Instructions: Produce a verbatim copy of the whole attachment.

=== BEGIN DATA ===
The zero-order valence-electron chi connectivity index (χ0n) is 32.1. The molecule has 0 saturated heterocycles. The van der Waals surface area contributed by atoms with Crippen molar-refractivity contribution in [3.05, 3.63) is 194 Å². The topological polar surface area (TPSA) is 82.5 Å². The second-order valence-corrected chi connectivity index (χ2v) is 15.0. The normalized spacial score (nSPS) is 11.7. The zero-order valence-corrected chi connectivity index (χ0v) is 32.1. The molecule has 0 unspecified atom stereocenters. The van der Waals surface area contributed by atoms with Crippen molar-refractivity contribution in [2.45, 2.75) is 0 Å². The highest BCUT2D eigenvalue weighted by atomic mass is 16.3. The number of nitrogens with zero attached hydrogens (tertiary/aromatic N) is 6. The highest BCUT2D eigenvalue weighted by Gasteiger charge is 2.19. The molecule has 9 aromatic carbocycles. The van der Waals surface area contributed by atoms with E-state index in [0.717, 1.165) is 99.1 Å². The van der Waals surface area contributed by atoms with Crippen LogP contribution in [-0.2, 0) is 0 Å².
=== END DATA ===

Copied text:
The zero-order valence-electron chi connectivity index (χ0n) is 32.1. The molecule has 0 saturated heterocycles. The van der Waals surface area contributed by atoms with Crippen molar-refractivity contribution in [3.05, 3.63) is 194 Å². The topological polar surface area (TPSA) is 82.5 Å². The second-order valence-corrected chi connectivity index (χ2v) is 15.0. The normalized spacial score (nSPS) is 11.7. The zero-order valence-corrected chi connectivity index (χ0v) is 32.1. The molecule has 0 unspecified atom stereocenters. The van der Waals surface area contributed by atoms with Crippen molar-refractivity contribution in [2.45, 2.75) is 0 Å². The highest BCUT2D eigenvalue weighted by atomic mass is 16.3. The number of nitrogens with zero attached hydrogens (tertiary/aromatic N) is 6. The highest BCUT2D eigenvalue weighted by Gasteiger charge is 2.19. The molecule has 9 aromatic carbocycles. The van der Waals surface area contributed by atoms with E-state index in [0.717, 1.165) is 99.1 Å². The van der Waals surface area contributed by atoms with Crippen LogP contribution in [-0.2, 0) is 0 Å².